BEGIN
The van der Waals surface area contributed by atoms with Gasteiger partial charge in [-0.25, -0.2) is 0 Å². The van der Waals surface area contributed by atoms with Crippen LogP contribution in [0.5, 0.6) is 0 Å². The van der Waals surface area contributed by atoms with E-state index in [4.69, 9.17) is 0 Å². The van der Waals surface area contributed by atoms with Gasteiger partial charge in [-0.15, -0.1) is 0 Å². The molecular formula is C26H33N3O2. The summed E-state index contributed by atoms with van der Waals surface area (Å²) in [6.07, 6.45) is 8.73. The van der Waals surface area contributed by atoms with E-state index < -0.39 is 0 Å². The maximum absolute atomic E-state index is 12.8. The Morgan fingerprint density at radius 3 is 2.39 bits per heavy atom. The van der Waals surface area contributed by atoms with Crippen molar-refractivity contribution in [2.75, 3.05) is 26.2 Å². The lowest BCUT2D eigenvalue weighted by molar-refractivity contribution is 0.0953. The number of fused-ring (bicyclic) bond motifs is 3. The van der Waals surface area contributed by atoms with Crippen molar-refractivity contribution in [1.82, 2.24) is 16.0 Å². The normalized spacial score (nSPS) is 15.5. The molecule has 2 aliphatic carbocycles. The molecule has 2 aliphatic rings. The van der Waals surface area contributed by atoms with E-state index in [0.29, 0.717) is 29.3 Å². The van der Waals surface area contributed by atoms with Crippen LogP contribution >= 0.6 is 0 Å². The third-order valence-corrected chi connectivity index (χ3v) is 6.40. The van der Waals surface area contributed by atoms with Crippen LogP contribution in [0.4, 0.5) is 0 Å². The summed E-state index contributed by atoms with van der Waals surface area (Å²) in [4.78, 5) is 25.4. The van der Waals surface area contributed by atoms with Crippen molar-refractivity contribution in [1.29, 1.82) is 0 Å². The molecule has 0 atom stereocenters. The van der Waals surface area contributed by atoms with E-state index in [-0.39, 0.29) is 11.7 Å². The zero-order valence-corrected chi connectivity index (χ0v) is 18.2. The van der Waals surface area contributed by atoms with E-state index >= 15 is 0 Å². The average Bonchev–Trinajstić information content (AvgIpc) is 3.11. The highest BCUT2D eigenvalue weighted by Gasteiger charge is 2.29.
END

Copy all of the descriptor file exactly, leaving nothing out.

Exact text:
The van der Waals surface area contributed by atoms with Gasteiger partial charge in [-0.25, -0.2) is 0 Å². The van der Waals surface area contributed by atoms with Crippen LogP contribution in [0.5, 0.6) is 0 Å². The van der Waals surface area contributed by atoms with E-state index in [4.69, 9.17) is 0 Å². The van der Waals surface area contributed by atoms with Gasteiger partial charge in [-0.15, -0.1) is 0 Å². The molecular formula is C26H33N3O2. The summed E-state index contributed by atoms with van der Waals surface area (Å²) in [6.07, 6.45) is 8.73. The van der Waals surface area contributed by atoms with E-state index < -0.39 is 0 Å². The maximum absolute atomic E-state index is 12.8. The Morgan fingerprint density at radius 3 is 2.39 bits per heavy atom. The van der Waals surface area contributed by atoms with Crippen molar-refractivity contribution in [2.75, 3.05) is 26.2 Å². The lowest BCUT2D eigenvalue weighted by molar-refractivity contribution is 0.0953. The number of fused-ring (bicyclic) bond motifs is 3. The van der Waals surface area contributed by atoms with Crippen molar-refractivity contribution in [1.82, 2.24) is 16.0 Å². The normalized spacial score (nSPS) is 15.5. The molecule has 2 aliphatic carbocycles. The molecule has 2 aliphatic rings. The van der Waals surface area contributed by atoms with E-state index in [0.29, 0.717) is 29.3 Å². The van der Waals surface area contributed by atoms with Crippen LogP contribution >= 0.6 is 0 Å². The third-order valence-corrected chi connectivity index (χ3v) is 6.40. The van der Waals surface area contributed by atoms with Crippen LogP contribution in [0.4, 0.5) is 0 Å². The summed E-state index contributed by atoms with van der Waals surface area (Å²) in [4.78, 5) is 25.4. The van der Waals surface area contributed by atoms with Crippen molar-refractivity contribution in [1.29, 1.82) is 0 Å². The molecule has 0 atom stereocenters. The van der Waals surface area contributed by atoms with E-state index in [-0.39, 0.29) is 11.7 Å². The zero-order valence-corrected chi connectivity index (χ0v) is 18.2. The van der Waals surface area contributed by atoms with E-state index >= 15 is 0 Å². The average Bonchev–Trinajstić information content (AvgIpc) is 3.11. The highest BCUT2D eigenvalue weighted by Gasteiger charge is 2.29.